The duties, responsibilities and limitations of the two assemblies are given in particular between articles 102 and 109. In some cases, it is clear that these two institutions are connected to each other and in some cases are in cooperation with other bodies, and they have an important role in the internal affairs of the state.
LOCAL GOVERNMENT STRUCTURE OF THE RUSSIAN FEDERATION
In the modern understanding, it is seen that local governments were formed during the I.Petro period, when we saw the first steps of the administrative system. Under the provincial system called Guberniya(Губерния), district administrations called Uyezd(Уезд) were formed. While the provinces were governed by appointed administrators, the districts were governed by the administration formed by people elected from among the people of the region. Responsible for health, education and economic development, it was also involved in the administration of day-to-day affairs.
Another important step taken in relation to local governments is made by II. Alexander. In 1864 the structures called Zemstvo (Земство) were established with the aim of regulating the local structure, especially after the reform of the abolition of serfdom. But its failure stemmed from the fact that the rulers were made up of nobles and that these nobles were representatives of the bourgeoisie in the process leading up to the revolution. The structure for the people only worked in favor of one coterie. It was abolished with the October Revolution.
Similar to this system in the Soviet era, it is possible to identify as local government units that do not have autonomy due to their loyalty to the party, even if popularly elected units were created.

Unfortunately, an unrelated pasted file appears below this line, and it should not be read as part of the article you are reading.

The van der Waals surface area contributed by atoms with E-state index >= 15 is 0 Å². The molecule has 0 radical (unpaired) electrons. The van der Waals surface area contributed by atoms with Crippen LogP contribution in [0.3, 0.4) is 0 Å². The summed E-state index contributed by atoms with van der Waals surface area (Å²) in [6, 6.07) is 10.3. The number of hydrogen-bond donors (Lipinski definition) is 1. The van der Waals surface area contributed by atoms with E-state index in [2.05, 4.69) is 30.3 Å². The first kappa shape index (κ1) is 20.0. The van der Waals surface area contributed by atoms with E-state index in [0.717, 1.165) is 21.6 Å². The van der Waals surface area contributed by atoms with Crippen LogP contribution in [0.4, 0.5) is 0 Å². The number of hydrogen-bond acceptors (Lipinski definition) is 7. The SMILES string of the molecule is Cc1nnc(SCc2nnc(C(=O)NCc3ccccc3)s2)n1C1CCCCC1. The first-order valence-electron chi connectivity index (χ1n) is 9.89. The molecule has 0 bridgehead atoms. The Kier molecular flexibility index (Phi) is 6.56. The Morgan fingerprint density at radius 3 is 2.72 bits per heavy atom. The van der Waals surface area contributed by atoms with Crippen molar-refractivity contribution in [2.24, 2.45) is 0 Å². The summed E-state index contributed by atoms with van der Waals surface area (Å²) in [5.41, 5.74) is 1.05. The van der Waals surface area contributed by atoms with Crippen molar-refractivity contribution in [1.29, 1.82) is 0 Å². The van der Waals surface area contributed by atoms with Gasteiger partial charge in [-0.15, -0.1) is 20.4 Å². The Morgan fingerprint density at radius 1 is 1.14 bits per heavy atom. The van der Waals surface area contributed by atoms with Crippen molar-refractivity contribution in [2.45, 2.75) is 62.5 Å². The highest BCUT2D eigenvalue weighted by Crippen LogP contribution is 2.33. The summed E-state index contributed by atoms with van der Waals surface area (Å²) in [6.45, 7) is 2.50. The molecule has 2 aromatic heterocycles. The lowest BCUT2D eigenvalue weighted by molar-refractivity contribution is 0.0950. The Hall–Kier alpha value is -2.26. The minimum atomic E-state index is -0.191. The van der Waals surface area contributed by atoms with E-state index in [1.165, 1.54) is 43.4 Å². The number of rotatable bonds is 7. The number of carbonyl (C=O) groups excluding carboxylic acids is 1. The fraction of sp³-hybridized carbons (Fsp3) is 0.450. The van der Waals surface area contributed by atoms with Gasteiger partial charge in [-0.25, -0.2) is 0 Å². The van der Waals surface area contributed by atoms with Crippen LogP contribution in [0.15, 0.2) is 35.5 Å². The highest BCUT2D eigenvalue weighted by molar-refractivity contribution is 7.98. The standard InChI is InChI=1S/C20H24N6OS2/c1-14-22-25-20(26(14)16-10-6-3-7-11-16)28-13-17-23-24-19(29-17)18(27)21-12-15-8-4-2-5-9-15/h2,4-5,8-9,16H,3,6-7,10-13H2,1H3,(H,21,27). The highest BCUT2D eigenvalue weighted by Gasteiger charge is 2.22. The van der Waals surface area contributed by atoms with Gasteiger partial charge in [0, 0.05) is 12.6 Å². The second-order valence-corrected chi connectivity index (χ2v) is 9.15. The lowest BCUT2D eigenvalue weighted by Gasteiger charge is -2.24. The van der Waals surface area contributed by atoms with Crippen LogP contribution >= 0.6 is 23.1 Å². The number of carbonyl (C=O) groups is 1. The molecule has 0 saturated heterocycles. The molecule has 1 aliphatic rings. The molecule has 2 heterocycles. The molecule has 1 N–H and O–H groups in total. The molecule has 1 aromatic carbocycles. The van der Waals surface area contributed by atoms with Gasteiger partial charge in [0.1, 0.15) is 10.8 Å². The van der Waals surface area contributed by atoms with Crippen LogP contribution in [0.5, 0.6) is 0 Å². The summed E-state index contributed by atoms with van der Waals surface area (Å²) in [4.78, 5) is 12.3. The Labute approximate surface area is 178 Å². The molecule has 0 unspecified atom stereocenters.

In order to mobilize the different ethnic and religious groups that emerged after the collapse of the Soviets and not to disrupt the integrity of the country, a system was created that was mandatory for the Russian demographic structure. This system came into force with the 1993 constitution.
Apart from the Constitution, the Russian Federation has also set the legal framework of local governments with a number of generally accepted principles and norms. Within the scope of Federal legislation, two laws, “Law On The Organization Principles Of Local Self-Government İn The Russian Federation” were enacted in 1995 and “Law On The Organization Principles Of Local Self-Government İn The Russian Federation” enacted in 2003. “Local Self-Government Support Program” was adopted in 1995. Finally, there is the “European Charter Of Local Governments Autonomy”, which was signed in 1996 and entered into force in 1998.